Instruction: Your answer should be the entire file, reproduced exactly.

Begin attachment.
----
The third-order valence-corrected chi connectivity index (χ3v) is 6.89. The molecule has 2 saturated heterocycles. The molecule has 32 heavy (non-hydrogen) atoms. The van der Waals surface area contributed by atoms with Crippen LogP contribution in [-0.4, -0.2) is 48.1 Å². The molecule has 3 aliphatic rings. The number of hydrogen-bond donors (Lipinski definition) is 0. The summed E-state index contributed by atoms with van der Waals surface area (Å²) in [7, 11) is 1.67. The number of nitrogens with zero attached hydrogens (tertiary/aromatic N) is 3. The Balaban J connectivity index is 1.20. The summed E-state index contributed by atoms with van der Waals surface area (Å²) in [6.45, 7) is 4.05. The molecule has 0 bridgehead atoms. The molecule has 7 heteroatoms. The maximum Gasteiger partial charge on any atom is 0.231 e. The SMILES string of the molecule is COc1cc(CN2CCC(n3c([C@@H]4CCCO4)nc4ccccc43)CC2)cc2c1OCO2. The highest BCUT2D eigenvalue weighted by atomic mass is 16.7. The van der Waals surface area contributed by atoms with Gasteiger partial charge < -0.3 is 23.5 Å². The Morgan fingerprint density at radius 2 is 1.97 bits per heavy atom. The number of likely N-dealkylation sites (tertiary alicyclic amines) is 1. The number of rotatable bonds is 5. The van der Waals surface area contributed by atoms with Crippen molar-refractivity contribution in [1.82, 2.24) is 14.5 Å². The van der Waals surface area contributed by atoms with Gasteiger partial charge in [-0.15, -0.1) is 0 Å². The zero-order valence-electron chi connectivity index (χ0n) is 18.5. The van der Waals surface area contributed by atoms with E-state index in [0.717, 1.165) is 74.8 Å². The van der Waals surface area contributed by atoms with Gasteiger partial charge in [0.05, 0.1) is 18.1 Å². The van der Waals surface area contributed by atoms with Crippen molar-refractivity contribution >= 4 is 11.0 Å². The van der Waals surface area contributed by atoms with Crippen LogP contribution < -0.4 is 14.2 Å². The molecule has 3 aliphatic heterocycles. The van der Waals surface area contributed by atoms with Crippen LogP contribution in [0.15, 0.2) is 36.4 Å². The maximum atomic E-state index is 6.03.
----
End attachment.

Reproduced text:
The third-order valence-corrected chi connectivity index (χ3v) is 6.89. The molecule has 2 saturated heterocycles. The molecule has 32 heavy (non-hydrogen) atoms. The van der Waals surface area contributed by atoms with Crippen LogP contribution in [-0.4, -0.2) is 48.1 Å². The molecule has 3 aliphatic rings. The number of hydrogen-bond donors (Lipinski definition) is 0. The summed E-state index contributed by atoms with van der Waals surface area (Å²) in [7, 11) is 1.67. The number of nitrogens with zero attached hydrogens (tertiary/aromatic N) is 3. The Balaban J connectivity index is 1.20. The summed E-state index contributed by atoms with van der Waals surface area (Å²) in [6.45, 7) is 4.05. The molecule has 0 bridgehead atoms. The molecule has 7 heteroatoms. The maximum Gasteiger partial charge on any atom is 0.231 e. The SMILES string of the molecule is COc1cc(CN2CCC(n3c([C@@H]4CCCO4)nc4ccccc43)CC2)cc2c1OCO2. The highest BCUT2D eigenvalue weighted by atomic mass is 16.7. The van der Waals surface area contributed by atoms with Gasteiger partial charge < -0.3 is 23.5 Å². The Morgan fingerprint density at radius 2 is 1.97 bits per heavy atom. The number of likely N-dealkylation sites (tertiary alicyclic amines) is 1. The number of rotatable bonds is 5. The van der Waals surface area contributed by atoms with Crippen molar-refractivity contribution in [1.82, 2.24) is 14.5 Å². The van der Waals surface area contributed by atoms with Gasteiger partial charge in [-0.15, -0.1) is 0 Å². The zero-order valence-electron chi connectivity index (χ0n) is 18.5. The van der Waals surface area contributed by atoms with E-state index in [0.717, 1.165) is 74.8 Å². The van der Waals surface area contributed by atoms with Gasteiger partial charge in [0.05, 0.1) is 18.1 Å². The van der Waals surface area contributed by atoms with Crippen molar-refractivity contribution >= 4 is 11.0 Å². The van der Waals surface area contributed by atoms with Crippen LogP contribution < -0.4 is 14.2 Å². The molecule has 3 aliphatic heterocycles. The van der Waals surface area contributed by atoms with Crippen LogP contribution in [0.15, 0.2) is 36.4 Å². The maximum atomic E-state index is 6.03.